During my time in Fort William spring had definitely been making unsubtle hints as to its entrance. Now, the trees were in fresh-out-of-the-box leaf, and green was assiduously establishing itself. The best place to have appreciated this reawakening of nature may have been the cycle path, which I would spy running in parallel every so often. I only used it over a couple of stretches, however, because every time it looked as if I could join it from the road, it appeared to head of in the opposite direction to that indicated by the nearest road sign. 

Either way, I arrived in Oban shortly after 7PM. I was struck first of all by its location, within the hills and above the sea, secondly by the amount of people around. Fort William had been busy, too, but I had walked amoungst them. Now I was on a bike again and it was all rather overwhelming. I made it to my B&B by 7.30PM, unhappily discovering that it was some way out of town.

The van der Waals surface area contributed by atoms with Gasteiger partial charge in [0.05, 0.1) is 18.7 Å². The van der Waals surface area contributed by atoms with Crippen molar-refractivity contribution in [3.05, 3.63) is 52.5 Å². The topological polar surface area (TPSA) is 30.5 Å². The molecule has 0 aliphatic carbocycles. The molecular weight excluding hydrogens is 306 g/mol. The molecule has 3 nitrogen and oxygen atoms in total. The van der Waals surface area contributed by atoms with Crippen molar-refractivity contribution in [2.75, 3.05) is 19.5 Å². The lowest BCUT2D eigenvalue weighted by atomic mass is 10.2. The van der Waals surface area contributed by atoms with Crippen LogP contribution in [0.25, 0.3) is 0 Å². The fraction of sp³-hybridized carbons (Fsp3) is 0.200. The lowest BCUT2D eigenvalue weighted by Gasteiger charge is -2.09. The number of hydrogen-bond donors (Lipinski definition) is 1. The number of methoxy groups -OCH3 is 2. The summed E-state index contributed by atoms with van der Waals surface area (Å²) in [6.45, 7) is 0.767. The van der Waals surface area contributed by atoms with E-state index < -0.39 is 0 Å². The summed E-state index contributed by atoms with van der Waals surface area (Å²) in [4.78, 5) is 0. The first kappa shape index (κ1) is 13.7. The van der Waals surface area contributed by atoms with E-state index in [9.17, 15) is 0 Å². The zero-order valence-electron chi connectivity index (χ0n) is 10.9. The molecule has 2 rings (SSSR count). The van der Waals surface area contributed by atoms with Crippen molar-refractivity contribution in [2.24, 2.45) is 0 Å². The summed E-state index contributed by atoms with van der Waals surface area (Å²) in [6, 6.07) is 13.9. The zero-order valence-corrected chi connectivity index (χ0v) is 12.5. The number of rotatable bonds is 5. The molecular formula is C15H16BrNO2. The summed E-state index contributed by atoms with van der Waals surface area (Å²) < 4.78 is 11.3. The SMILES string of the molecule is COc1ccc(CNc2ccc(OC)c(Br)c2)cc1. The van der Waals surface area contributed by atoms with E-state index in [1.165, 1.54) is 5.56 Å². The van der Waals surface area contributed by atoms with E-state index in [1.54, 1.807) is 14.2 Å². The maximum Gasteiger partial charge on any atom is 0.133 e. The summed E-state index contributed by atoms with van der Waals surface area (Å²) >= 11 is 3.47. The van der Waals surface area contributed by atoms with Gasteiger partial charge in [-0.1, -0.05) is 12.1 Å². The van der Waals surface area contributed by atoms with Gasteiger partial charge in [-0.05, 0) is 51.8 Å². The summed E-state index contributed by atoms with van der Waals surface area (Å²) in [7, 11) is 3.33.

Once again, I had made it to a significant check point. I was in Oban now, so I could not fail to catch that once-a-week sailing from Oban to Port Askaig. Again, I could breathe a sigh of something like relief.

***

Oban to Tobermory and back, 45 miles

With no small amount of trepidation, I headed down to the harbour. I had spied out the ferry terminal the night before and let’s just say it was in impressive contrast to John o’Groats. It looked like a mini airport! I wasn’t at all sure of the protocols involved in getting me and my bike on to the ferry and how much it would cost. In a very short time indeed I was waiting at the head of a queue of cars to board, having paid half the John o’Groats to Orkney fare.

Awaiting the ferry in Oban.

Awaiting the ferry in Oban.

In the passenger lounges, there was a large contingent of Americans, Texans to be precise. I wondered if it was a school trip or a holiday. I suppose for the same reason we head over there they come here: a change of scale.